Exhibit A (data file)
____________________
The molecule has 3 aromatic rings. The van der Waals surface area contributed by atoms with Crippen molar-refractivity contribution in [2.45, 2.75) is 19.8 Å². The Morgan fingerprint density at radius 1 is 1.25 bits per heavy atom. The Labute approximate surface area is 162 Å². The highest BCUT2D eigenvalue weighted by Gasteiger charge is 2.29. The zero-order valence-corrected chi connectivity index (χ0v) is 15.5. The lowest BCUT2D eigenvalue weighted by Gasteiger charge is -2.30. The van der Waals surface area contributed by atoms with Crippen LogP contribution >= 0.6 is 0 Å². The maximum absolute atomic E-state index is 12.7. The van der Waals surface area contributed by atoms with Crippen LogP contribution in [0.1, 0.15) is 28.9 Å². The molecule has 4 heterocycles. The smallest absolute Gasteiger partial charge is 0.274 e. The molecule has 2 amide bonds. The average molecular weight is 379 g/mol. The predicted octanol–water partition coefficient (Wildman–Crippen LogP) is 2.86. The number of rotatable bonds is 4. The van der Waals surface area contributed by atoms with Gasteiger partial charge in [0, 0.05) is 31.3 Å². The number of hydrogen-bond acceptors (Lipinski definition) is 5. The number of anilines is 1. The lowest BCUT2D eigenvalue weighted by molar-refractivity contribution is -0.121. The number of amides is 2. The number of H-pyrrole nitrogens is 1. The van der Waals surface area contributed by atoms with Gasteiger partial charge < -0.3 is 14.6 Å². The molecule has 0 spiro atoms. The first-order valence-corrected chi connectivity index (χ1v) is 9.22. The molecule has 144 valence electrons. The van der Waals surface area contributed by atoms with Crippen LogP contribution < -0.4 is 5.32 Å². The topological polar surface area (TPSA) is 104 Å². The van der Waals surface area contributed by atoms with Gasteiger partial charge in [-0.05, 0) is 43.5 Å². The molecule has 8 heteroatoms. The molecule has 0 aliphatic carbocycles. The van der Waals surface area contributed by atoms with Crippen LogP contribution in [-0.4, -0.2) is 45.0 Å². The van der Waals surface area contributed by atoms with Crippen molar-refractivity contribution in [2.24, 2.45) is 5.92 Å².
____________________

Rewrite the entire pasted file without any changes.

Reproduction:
The molecule has 3 aromatic rings. The van der Waals surface area contributed by atoms with Crippen molar-refractivity contribution in [2.45, 2.75) is 19.8 Å². The Morgan fingerprint density at radius 1 is 1.25 bits per heavy atom. The Labute approximate surface area is 162 Å². The highest BCUT2D eigenvalue weighted by Gasteiger charge is 2.29. The zero-order valence-corrected chi connectivity index (χ0v) is 15.5. The lowest BCUT2D eigenvalue weighted by Gasteiger charge is -2.30. The van der Waals surface area contributed by atoms with Crippen LogP contribution >= 0.6 is 0 Å². The maximum absolute atomic E-state index is 12.7. The van der Waals surface area contributed by atoms with Crippen LogP contribution in [0.1, 0.15) is 28.9 Å². The molecule has 4 heterocycles. The smallest absolute Gasteiger partial charge is 0.274 e. The molecule has 2 amide bonds. The average molecular weight is 379 g/mol. The predicted octanol–water partition coefficient (Wildman–Crippen LogP) is 2.86. The number of rotatable bonds is 4. The van der Waals surface area contributed by atoms with Gasteiger partial charge in [0, 0.05) is 31.3 Å². The number of hydrogen-bond acceptors (Lipinski definition) is 5. The number of anilines is 1. The lowest BCUT2D eigenvalue weighted by molar-refractivity contribution is -0.121. The number of amides is 2. The number of H-pyrrole nitrogens is 1. The van der Waals surface area contributed by atoms with Gasteiger partial charge < -0.3 is 14.6 Å². The molecule has 0 spiro atoms. The first-order valence-corrected chi connectivity index (χ1v) is 9.22. The molecule has 144 valence electrons. The van der Waals surface area contributed by atoms with Crippen LogP contribution < -0.4 is 5.32 Å². The topological polar surface area (TPSA) is 104 Å². The van der Waals surface area contributed by atoms with Gasteiger partial charge in [-0.05, 0) is 43.5 Å². The molecule has 8 heteroatoms. The molecule has 0 aliphatic carbocycles. The van der Waals surface area contributed by atoms with Crippen LogP contribution in [-0.4, -0.2) is 45.0 Å². The van der Waals surface area contributed by atoms with Crippen molar-refractivity contribution in [2.24, 2.45) is 5.92 Å².